(3) withdraw his motion, and file one all-inclusive § 2255 petition within the one-year statutory period.

Miller, 197 F.3d at 652.

Price notified the Court that he was electing to withdraw that motion and would file one all-inclusive Section 2255 petition within the one year statutory period.

On February 11, 2010, Price filed the instant Section 2255 motion in which he raises two ineffective assistance of counsel claims: (i) that counsel allegedly induced him to plead guilty against his will to charges that "are neither true nor supported by the evidence;" and (ii) that counsel failed to preserve the ability of Price to file a direct appeal and/or failed to file a direct appeal from the sentence.

Evidentiary Hearing

Under 28 U.S.C. § 2255, a judge must determine whether to summarily dismiss the petition under Rule 4(b) of the Rules Governing § 2255 Proceedings ("If it plainly appears from the motion, any attached exhibits, and the record of prior proceedings that the moving party is not entitled to relief, the judge must dismiss the motion and direct the clerk to notify the moving party."), or to order an evidentiary hearing under Rule 8 of the Rules Governing § 2255 Proceedings.

A district court should hold an evidentiary hearing in section 2255 cases unless "the motion, files and records show conclusively that the movant is not entitled to relief." United States v. Nahodil, 36 F.3d 323 (3d Cir. 1994). In deciding whether to hold a hearing, a judge may draw upon personal knowledge and recollection of the events that occurred in his or her presence. See Government of Virgin Islands v. Nicholas, 759 F.2d 1073, 1077 (3d Cir. 1985).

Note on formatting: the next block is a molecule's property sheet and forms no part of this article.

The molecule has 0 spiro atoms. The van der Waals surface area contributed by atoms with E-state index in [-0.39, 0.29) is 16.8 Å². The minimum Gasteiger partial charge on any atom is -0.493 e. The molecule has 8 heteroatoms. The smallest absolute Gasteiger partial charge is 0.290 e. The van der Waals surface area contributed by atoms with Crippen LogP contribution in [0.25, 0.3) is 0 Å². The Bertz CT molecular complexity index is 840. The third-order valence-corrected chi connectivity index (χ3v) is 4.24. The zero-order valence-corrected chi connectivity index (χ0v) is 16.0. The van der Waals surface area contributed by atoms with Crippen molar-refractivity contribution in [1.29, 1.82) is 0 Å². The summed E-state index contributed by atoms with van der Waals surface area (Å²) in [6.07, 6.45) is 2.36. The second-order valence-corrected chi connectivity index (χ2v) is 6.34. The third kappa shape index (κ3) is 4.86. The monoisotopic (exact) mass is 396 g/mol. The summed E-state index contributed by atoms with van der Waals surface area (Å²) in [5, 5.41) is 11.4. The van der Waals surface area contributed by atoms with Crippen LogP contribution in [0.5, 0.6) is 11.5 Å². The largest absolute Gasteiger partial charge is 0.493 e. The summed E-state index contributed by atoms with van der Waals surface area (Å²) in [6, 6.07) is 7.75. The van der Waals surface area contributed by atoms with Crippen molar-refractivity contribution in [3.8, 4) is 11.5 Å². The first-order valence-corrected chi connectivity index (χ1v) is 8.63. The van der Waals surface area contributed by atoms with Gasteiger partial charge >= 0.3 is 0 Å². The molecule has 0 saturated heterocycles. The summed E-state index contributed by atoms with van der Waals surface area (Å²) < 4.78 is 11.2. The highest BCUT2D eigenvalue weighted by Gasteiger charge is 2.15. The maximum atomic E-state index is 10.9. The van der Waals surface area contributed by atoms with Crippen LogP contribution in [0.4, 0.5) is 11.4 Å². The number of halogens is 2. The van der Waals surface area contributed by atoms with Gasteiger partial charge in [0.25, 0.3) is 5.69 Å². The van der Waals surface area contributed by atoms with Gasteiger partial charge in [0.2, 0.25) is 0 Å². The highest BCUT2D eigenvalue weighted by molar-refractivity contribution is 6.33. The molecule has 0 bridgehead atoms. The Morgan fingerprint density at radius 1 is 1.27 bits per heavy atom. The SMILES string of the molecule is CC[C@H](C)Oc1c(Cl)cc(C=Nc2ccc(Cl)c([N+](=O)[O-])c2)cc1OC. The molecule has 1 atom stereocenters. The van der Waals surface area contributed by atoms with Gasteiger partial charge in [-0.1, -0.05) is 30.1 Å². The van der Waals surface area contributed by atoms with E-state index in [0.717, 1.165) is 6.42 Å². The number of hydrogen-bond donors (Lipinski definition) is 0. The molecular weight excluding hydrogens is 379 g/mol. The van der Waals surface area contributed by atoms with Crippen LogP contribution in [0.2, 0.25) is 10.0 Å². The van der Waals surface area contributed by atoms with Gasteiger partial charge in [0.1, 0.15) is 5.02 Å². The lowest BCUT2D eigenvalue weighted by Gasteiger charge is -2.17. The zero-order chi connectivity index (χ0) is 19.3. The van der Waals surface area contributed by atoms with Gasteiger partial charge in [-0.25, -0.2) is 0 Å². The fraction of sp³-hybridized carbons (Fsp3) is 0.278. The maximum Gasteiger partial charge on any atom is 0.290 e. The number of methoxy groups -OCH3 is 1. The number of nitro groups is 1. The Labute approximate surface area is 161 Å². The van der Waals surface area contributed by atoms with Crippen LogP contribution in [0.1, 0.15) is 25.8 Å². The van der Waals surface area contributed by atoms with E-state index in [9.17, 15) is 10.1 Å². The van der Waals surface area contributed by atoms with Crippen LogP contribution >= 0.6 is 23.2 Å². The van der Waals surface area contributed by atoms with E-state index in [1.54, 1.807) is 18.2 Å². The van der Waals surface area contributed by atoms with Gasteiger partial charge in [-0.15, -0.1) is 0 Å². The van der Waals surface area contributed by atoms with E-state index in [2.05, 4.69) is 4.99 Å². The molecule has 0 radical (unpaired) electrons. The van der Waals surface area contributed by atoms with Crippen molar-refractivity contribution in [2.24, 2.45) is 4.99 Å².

After reviewing the filings in this case, the complete record, and drawing upon the Court's personal knowledge and recollection of the events that occurred in its presence, the Court finds that an evidentiary hearing is not required because Price has failed to raise any genuine issue of material fact. See United States v. Essig, 10 F.3d 968, 976 (3d Cir. 1993). Additionally, the files and records of the case conclusively establish that Price is not entitled to relief. United States v. Booth, 432 F.3d 542, 545-46 (3d Cir. 2005); United States v. McCoy, 410 F.3d 124, 131 (3d Cir. 2005). Therefore, the Court will proceed to the merits of the § 2255 motion.*fn1

Standard of Review

The Sixth Amendment guarantees criminal defendants the right to effective assistance of counsel and exists "in order to protect the fundamental right to a fair trial."

Lockhart v. Fretwall, 506 U.S. 364, 368 (1993) (quoting Strickland v. Washington, 466 U.S. 668, 684 (1984)).